Thursday , February 22 2024

DRC moots formation of an institution solely focused on mining, natural resources, and energy

The Democratic Republic of Congo has reiterated its desire for the East African Community to establish a mining and natural resources organ.

President Felix Tshishekedi reiterated his country’s desire for the formation of an institution solely focused on mining, natural resources, and energy when EAC Heads of State signed the Treaty of Accession of the DRC to the EAC on Friday. He proposed that it be headquartered in Kinshasa.

The president stated that the institution would assist with research, management, and optimization of the region’s natural resources. He went on to say that the agency would play a key role in implementing projects outlined in Africa’s Agenda 2025.

President Tshisekedi also observed that the agency would help in mitigation against climate change.

DRC has various natural resources, including minerals such as cobalt (world leading) and copper (fourth largest), hydropower potential, huge arable land, immense biodiversity and the world’s second-largest rainforest.

It also has Lithium deposits, which estimated at over 130 million tonnes in the southeast.

With this proposal, DRC appears to kick the ball rolling and taking charge of the EAC Chapter 19 on cooperation in natural resources and environment management.

Article 114 of the EAC Treaty requires that for cooperation in environment and natural resources management, member states agree to take concerted measures to cooperate in sustainable utilisation of natural resources for their mutual benefit.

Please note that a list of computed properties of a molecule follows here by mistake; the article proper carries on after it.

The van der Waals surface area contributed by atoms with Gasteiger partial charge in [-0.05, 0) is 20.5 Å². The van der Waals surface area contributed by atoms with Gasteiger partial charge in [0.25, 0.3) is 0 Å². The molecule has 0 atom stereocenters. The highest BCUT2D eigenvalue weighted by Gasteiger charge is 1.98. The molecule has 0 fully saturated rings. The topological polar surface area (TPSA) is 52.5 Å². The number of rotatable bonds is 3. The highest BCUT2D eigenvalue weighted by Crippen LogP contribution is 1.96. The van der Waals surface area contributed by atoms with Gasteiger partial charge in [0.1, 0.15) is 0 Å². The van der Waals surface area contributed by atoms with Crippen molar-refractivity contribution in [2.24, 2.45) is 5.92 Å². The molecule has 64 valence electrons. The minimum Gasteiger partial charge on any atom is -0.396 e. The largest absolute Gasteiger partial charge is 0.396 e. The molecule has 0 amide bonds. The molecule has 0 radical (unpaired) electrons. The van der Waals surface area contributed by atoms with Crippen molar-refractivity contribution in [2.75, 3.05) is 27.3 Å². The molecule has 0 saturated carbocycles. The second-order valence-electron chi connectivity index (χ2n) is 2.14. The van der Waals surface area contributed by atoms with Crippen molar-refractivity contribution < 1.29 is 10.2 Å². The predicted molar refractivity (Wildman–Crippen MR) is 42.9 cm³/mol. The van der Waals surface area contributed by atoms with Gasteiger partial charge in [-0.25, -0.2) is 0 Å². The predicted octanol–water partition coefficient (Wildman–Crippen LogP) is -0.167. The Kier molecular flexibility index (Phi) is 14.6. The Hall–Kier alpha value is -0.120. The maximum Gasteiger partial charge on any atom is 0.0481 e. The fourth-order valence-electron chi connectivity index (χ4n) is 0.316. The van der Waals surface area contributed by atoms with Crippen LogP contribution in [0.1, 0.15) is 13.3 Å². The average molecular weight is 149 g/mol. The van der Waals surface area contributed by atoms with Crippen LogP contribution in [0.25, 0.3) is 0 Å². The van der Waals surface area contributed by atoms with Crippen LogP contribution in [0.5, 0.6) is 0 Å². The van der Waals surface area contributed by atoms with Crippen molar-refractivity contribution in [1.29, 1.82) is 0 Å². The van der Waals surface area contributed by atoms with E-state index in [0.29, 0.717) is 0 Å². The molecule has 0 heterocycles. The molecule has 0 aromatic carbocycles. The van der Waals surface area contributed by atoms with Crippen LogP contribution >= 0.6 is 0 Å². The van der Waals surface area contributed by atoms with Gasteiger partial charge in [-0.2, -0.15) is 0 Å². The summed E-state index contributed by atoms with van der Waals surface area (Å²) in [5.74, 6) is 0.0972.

“With regard to the management of the mineral resources sector, the Partner States agree, inter alia, to promote joint exploration, efficient exploitation and sustainable utilisation of shared mineral resources,” the treaty reads in part.

World Bank in its country report says DRC’s natural resources are immense and diverse, and the country has the world’s second largest primary humid tropical forest endowment and carbon sink globally.

“However, forest loss rates have accelerated in recent years, and in 2020, the DRC lost 1.31 million ha of natural forest, equivalent to 854 million tonnes of CO₂ of emissions. This has had deleterious environmental impacts (including on climate change, biodiversity, and rainfall patterns) and is threatening the livelihoods of the 35 million people who depend on forest resources,” World Bank says in the report.

World Bank’s partnerships in energy sector investments have focused on rehabilitating hydropower plants and transmission networks, increasing Inga’s electricity production by 632 MW and augmenting power supply to mines, but with limited investment in the distribution network segment, it says.

However, due to insecurity since the civil war, DRC has struggled to maximize on the resources, especially mines.

On March 29, when DRC was admitted to the EAC, President Tshishekedi said: “It is the desire of DRC to see the creation of a new organ in the EAC that is solely focused on mining, natural resources and energy that will be based in Kinshasa”.